Byte-Sized Guide to Musicianship

I’m relaunching this site as Nanoversity of Jazz – a digital platform combining the solopreneur approach of nanobreweries with the structured curriculum of universities. In the next few days, I’ll create a page on Patreon where you can support the project and unlock rewards such as practice exercises. I’ll also be launching the “Nano Jazz” videocast soon, in which I’ll perform and discuss jazz with musicians of various instruments, styles, and backgrounds. In the meantime, here’s my “byte-sized” guide to musicianship, which will serve as the basis for future blog content.


Step 1: Select one or more tunes for practice

  • Find leadsheet(s) for each tune (or transcribe melody and chords)
  • Listen to as many recordings of each tune as possible (preferably in multiple styles)
  • Identify each tune’s key elements (style, form, etc.)

Step 2: Study each tune’s harmony

  • Identify the function of each chord (in Roman Numerals, noting modulations)
  • Write out the arpeggio of each chord (up to the ninth)
  • Identify and write out the corresponding scale(s) of each chord

Step 3: Write parts for each tune

  • Transpose the melody to the clef and key of your choice (if needed)
  • Compose 1-2 chorus’ worth of timekeeping (basslines, comping, etc.)
  • Compose 1-2 chorus’ worth of solo (using transcription material if desired)


Step 4: Take time before each session to prepare

  • Gather all necessary materials (including journal to set goals and note trouble-spots)
  • Use a full-length mirror to stretch and check your stance (whether sitting or standing)
  • Tune your instrument (if applicable)

Step 5: Take time at the beginning of each session to warmup

  • Play technical exercises for your instrument
  • Learn chord arpeggios from each tune
  • Learn chord scales from each tune

Step 6: Conclude each session by learning parts

  • Play parts (melody, timekeeping, and solos) at a comfortable tempo
  • Troubleshoot material by slowing down, isolating, and looping passages
  • Practice improvising variations (notes, rhythms, etc.) for each part


Step 7: Sync timekeeping roles

  • Play 1-2 choruses of basslines and drum patterns
  • Add chordal instrument(s) on comping for and additional 1-2 choruses, making sure they balance duties (when applicable)
  • Add melodic instruments on backgrounds, making sure they’re able to keep their place in the form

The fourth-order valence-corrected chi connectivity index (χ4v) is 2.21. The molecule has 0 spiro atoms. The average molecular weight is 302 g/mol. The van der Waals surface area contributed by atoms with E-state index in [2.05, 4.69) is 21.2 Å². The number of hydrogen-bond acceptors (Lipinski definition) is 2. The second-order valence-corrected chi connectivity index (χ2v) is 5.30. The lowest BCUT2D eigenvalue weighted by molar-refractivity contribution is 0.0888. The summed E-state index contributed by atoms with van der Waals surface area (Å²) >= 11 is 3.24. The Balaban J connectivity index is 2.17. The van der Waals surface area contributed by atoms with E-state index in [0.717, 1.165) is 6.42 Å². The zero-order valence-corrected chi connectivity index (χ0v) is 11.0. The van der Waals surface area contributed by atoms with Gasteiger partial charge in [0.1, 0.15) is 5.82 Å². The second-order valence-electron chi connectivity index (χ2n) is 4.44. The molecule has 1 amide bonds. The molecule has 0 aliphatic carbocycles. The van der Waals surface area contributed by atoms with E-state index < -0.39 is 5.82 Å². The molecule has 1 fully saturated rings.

Step 8: Construct each tune’s arrangement

  • Have each musician play through the melody (including drums), troubleshooting and repeating as needed
  • Have each musician improvise a solo, then troubleshoot and repeat
  • Determine the arrangement (intro, melody, ending, etc.) and solo order, then run through the entire tune

Step 9: Prepare arrangements for performance

  • Determine a set list, keeping in mind time restrictions, variety, and pacing
  • Rehearse the entire set in concert formation, if possible, troubleshooting as needed
  • Determine contingencies – such as what to do if musicians get lost


Step 10: Take time before each performance to prepare

  • Visit or research the venue and find out about gig attire
  • Make sure you’ve organized your music and packed all necessary gear
  • Allow extra travel time and have a contact for emergencies

Step 11: Take time during performance to focus

  • Set up in and maintain a good stance and mic position (if applicable)
  • When playing, pay attention to your bandmates parts and be ready to reset if anyone gets lost
  • When not playing, stay focused on (and out of the way of) soloists and take some deep breaths to relax

Step 12: Take time after performance to address logistics

  • Pack up your gear quickly and discreetly, asking for help if needed
  • Make sure you’ve taken care of payment and any other issues
  • When possible, debrief with the other musicians about what did and didn’t work, as well as how to improve future performances

Author: Leah Pogwizd

Bassist and Instructor

2 thoughts on “Byte-Sized Guide to Musicianship”

Leave a Reply

Fill in your details below or click an icon to log in: Logo

You are commenting using your account. Log Out /  Change )

Google photo

You are commenting using your Google account. Log Out /  Change )

Twitter picture

You are commenting using your Twitter account. Log Out /  Change )

Facebook photo

You are commenting using your Facebook account. Log Out /  Change )

Connecting to %s